Minority rights group accuses DR Congo army and eco-guards of Pygmy rights abuses

The human rights organization, Minority Rights Group (MRG), has accused the DR Congo national army, FARDC and eco-guards of committing crimes against pygmies living in the national park of Kahuzi-Biega (PNKB) located in the east of the country.

The park, which is the last eastern DR Congo gorilla sanctuary located in South Kivu, has been listed as a World Heritage Site in Danger by the United Nations Educational, Cultural and Human Rights Organization. Science (UNESCO) in the 1990s due to recurrent wars and the presence of numerous armed groups in the region.

Since 2018, there has been a violent conflict between Batwa pygmies and KBPN eco-guards despite several mediation initiatives.

The park administration accuses the Batwa pygmies of illegally occupying the forest, cutting down trees for charcoal, and killing and injuring eco-guards.

For their part, the pygmies say they were deprived of their ancestral lands during the creation and extension of the Kahuzi-Biega National Park and insist on recovering their lands.

On the basis of an investigation on the ground and the testimonies of several witnesses, the Minority Rights Group condemned on Wednesday April 6 “the carefully planned and premeditated attacks targeting the civilian population”.

The documented abuses span from 2019 to 2021 and include assassinations, joint rapes, mutilations, and the use of mortars and rockets, all of which could amount to crimes against humanity.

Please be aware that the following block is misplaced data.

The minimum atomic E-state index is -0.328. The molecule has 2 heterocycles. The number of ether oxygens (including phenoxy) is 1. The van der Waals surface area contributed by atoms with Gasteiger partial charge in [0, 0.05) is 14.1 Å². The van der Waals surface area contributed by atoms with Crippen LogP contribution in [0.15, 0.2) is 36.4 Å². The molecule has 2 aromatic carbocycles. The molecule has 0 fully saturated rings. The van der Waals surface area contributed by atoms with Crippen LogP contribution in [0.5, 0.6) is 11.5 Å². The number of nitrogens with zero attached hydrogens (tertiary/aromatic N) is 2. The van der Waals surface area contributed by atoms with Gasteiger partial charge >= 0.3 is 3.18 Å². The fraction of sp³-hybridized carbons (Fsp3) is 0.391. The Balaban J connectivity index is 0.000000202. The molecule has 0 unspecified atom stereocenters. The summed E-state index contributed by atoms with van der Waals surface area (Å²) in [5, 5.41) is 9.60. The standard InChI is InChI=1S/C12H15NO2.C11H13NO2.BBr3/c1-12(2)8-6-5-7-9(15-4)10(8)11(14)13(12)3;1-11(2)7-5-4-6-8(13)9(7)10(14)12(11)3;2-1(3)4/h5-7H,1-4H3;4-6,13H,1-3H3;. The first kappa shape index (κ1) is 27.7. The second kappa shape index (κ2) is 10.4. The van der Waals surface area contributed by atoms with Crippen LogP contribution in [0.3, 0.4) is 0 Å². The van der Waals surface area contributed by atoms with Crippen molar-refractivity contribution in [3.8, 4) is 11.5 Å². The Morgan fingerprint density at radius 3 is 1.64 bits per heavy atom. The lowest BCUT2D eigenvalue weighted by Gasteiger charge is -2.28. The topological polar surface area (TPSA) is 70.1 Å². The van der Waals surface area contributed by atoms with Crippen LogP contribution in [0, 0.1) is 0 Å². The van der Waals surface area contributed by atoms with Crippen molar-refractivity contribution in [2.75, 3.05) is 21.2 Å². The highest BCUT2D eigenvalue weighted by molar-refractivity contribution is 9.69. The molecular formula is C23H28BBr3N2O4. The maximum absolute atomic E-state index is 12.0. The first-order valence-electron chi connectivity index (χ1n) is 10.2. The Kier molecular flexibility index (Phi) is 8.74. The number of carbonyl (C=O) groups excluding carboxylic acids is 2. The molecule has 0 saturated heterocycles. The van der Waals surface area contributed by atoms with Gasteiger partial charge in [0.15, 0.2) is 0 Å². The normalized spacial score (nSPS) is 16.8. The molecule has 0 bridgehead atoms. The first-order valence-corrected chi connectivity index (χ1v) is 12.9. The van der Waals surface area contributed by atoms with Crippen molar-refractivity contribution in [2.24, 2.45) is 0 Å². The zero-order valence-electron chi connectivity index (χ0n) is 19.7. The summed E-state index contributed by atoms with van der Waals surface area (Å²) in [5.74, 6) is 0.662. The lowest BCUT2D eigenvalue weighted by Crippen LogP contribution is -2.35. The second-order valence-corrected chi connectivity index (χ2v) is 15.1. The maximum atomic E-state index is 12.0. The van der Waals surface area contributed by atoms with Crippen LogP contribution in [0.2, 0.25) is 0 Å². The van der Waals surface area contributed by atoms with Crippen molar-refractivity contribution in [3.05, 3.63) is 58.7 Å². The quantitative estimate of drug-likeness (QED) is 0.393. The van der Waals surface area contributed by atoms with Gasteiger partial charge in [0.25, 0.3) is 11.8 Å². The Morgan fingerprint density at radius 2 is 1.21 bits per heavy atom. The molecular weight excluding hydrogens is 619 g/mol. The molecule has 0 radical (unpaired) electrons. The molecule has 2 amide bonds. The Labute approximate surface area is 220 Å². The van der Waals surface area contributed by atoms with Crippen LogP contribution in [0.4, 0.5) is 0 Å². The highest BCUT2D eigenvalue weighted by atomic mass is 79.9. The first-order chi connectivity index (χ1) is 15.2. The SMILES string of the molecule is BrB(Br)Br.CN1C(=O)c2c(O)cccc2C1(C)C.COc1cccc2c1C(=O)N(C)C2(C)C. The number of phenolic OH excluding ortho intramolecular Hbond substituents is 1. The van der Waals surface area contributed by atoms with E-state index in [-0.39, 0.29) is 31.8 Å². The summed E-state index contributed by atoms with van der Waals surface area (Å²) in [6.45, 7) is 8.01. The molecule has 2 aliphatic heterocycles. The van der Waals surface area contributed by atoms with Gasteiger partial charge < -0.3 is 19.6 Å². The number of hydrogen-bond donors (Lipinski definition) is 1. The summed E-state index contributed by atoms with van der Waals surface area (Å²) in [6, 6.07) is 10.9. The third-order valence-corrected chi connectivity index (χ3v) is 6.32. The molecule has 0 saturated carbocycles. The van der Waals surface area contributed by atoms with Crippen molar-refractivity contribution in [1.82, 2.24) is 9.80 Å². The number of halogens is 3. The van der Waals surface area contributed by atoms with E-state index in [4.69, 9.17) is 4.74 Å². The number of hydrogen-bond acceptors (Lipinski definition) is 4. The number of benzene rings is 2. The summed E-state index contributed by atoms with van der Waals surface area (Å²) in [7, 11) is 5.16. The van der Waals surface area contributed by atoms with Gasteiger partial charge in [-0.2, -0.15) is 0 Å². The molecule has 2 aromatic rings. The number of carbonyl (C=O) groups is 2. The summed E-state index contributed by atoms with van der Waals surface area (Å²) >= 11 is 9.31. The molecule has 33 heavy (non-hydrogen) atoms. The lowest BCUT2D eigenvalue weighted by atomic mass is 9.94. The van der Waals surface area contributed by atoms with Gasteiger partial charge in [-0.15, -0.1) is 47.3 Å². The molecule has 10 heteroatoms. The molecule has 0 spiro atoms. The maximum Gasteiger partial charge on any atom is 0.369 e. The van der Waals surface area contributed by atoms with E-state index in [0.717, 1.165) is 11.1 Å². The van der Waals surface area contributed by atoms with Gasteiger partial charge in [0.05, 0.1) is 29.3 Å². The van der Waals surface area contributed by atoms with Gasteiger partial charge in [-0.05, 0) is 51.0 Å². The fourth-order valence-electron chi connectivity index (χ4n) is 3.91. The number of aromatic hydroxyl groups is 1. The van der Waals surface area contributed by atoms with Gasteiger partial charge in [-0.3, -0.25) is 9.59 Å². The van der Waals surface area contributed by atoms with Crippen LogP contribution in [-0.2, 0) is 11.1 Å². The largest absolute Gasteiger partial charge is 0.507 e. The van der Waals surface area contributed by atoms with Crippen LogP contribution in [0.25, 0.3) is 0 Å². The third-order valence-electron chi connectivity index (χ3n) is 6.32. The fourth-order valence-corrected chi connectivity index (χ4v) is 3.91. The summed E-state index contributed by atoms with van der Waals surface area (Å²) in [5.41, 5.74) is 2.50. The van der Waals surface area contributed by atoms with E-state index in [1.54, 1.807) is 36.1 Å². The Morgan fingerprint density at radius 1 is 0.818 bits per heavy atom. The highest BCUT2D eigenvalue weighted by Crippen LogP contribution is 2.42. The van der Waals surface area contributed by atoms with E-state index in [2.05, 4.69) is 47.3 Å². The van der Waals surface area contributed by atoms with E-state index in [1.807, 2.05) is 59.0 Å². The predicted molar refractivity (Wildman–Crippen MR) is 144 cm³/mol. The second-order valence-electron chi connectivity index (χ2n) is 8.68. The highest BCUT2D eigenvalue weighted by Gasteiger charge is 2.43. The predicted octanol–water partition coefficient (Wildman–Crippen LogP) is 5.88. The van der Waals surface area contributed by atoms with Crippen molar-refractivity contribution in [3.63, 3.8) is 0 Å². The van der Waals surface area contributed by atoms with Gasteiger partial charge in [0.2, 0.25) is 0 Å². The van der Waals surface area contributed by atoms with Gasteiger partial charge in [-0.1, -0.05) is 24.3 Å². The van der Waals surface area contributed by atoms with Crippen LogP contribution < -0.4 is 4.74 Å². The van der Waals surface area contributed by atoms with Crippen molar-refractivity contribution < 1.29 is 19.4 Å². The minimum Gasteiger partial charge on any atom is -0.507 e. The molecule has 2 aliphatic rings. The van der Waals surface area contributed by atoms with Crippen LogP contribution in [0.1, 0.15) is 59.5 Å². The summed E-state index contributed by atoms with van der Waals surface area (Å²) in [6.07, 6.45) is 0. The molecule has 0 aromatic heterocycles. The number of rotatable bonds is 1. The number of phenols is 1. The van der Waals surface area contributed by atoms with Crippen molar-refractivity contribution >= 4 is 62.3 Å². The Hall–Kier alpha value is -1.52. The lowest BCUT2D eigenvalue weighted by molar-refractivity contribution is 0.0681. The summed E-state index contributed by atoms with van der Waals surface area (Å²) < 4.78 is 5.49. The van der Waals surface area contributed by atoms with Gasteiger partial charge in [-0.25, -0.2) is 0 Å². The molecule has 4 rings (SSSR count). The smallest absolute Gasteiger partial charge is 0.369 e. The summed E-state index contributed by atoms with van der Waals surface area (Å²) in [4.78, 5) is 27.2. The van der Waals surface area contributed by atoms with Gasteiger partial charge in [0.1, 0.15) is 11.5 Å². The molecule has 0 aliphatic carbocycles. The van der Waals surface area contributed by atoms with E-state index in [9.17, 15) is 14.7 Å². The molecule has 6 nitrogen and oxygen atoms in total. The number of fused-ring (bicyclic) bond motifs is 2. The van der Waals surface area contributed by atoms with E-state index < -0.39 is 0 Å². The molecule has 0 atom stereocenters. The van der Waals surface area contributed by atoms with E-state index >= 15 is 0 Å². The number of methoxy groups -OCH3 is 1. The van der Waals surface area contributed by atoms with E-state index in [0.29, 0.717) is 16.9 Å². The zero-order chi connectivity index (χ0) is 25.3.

MRG said it had collected “direct evidence of the deaths of more than 20 members of the Batwa community and the gang rapes of at least 15 women during the three-year campaign of forced evictions”.

During this period, according to the MRG, PNKB eco-guards, “some of whom were responsible for crimes, received technical and financial support from the US and German governments as well as international conservation organizations such as the Wildlife Conservation Society”.

A commission of inquiry has just been set up on the instructions of the director of the Congolese Institute for the Conservation of the Nation (CICN) to verify the allegations of human rights violations by PNKB personnel.

“This commission has been at work in Bukavu since April 4 and will go to the scene,” revealed Georges Muzibaziba, director of the CICN’s human rights unit.

There is a legal void between the laws governing the management of protected areas and those guaranteeing the rights of Pygmy populations to their ancestral lands.

On April 7, 2021, a bill protecting and promoting the rights of local populations was adopted by the national assembly of the DR Congo. It guarantees, among other things, the “recognition of the rights to land and natural resources that local Pygmy peoples traditionally own, occupy and use”.

This bill has been suspended in the Senate for a year without being adopted.


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